Most games propel the player character through a series of events with a combination of cutscenes and in-game dialogue and events. This is not the case for Dark Souls. This game eschews the normal trappings of story and requires that the player dig for a story if they’re interested in it. The game gives the player a beginning cutscene and one of two ending cutscenes. Past that, the player must divine the game’s story from NPC, or non-player character, dialogue and the item descriptions in the player’s inventory. If you read the item descriptions and learn about the in game characters, you’ll soon learn that all of them died attempting what you’re trying to do. The only reason the dead characters have any tangible importance to the player is that they can use the powerful equipment that their corpses may hold. Of course, the player can just use their equipment without reading the item description at all, which further negates the importance of story in this game.
    Let’s jump to the end of the game. Many people  had problems with the ending because it’s short (as in less than a minute) and it doesn’t tell you anything. The player kills Lord Gwyn and then the player can either leave his chamber or “rekindle the flame” in the center of his chamber. Regardless, you get a 30 second cutscene and then your character magically appears back at the start of the game. The character retains their stats from the end of the game, but all of the enemies are now much stronger. This method of beginning a “New Game+” offers the game a Sysiphean feel. Other games have a “New Game+” feature ,but Dark Souls is so abrupt about it that it seems to say, “Nothing you just did mattered.”
  5. Connectivity between player worlds

    When the player first meets Solaire of Astora in the Undead Burg, he alludes to the multiplayer aspect of Dark Souls with this statement:
    The way I see it, our fates appear to be intertwined.In a land brimming with Hollows, could that really be mere chance? So, what do you say? Why not help one another on this lonely journey?
    We are amidst strange beings, in a strange land. The flow of time itself is convoluted; with heroes centuries old phasing in and out. The very fabric wavers, and relations shift and obscure. There’s no telling how much longer your world and mine will remain in contact. But, use this, to summon one another as spirits, cross the gaps between the worlds, and engage in jolly co-operation!”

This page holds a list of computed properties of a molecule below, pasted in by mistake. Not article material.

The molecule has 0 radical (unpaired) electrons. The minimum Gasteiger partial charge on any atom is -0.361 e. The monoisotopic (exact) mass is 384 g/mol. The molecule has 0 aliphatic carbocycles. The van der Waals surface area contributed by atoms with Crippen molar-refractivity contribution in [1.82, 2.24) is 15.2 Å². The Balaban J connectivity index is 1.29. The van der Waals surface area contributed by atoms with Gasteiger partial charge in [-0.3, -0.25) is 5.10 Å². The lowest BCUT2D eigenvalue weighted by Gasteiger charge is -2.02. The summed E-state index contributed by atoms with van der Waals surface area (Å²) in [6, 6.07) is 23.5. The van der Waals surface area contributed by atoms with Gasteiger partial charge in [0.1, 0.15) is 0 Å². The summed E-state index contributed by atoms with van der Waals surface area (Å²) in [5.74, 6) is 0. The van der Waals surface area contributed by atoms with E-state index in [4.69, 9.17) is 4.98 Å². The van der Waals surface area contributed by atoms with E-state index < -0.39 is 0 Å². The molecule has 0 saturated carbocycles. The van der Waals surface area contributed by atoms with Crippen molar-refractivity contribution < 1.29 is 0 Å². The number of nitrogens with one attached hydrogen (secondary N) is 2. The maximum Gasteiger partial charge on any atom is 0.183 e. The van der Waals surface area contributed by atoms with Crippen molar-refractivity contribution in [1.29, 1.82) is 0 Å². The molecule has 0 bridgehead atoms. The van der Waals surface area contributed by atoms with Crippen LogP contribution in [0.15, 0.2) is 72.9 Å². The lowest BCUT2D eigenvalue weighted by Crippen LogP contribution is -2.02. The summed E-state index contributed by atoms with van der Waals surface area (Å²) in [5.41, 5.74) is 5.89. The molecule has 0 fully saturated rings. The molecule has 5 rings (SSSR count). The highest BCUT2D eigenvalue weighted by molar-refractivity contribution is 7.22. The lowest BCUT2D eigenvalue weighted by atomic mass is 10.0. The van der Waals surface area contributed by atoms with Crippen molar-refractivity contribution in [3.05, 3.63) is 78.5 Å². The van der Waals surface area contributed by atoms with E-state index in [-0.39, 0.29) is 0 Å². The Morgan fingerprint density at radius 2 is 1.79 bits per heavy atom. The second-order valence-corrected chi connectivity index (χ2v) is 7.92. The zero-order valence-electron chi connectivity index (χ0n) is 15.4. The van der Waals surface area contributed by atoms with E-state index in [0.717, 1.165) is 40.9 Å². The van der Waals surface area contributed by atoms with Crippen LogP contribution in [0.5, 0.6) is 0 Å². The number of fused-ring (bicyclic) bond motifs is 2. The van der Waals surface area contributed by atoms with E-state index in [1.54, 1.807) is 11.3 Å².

Apart from birthing an obnoxious Internet meme, Solaire is explaining the diegetic reasons for the way the multiplayer system works. Each player’s character has their own world that they work through and other characters enter the world to help with bosses or attack the character as an invader. Regardless of the outcome of these visits, only the host’s world is altered; the invader’s/phantom’s world isn’t changed at all.
    In addition to this, you can see how other players die by examining their blood stains and reading messages they left for you.
    Each player has their own world that’s important to them, and what happens in other players’ worlds matters only insofar as they give you some humanity or try to kill you. What you do is  important for you and your character, but no one else cares.

So if there all of these ways that Dark Souls tries to negate the significance of player actions, why have so many people played and enjoyed it? Like most games, the only real purpose of anything that happens is created by the player themselves, but Dark Souls is more blunt about making the player need to self-motivate. There will be no cutscene of your character taking on hoards of enemies alone or lightly dressed blue girls to give you some eye candy after a tough fight. The only reward the player ever receives are the words “You Defeated” flashing across the screen and a bunch of souls that are just as easily lost as the rest of the souls in the game.


Dark Souls actively tries to make the player feel like they don’t matter. The enemies and environments in Dark Souls are difficult to survive, but a more significant challenge is overcoming the constant demoralization and clinging to the small goals you may have set for yourself. In spite of how lonely Dark Souls is much of the time, one of the major themes is the importance of creating meaning in personal improvement and interactions with other players rather than any single action. You simply survive and move on to the next thing or you don’t, and that’s all there is to the game.

Further Reading
The Three Metamorphoses of Zarathustra by Mark L. Dotson


2 responses to “On Dark Souls as a Nihilist Manifesto

  1. Pingback: And you with it, speck of dust « Normally Rascal

  2. Pingback: A Dark Souls Counterpoint | Feral Joystick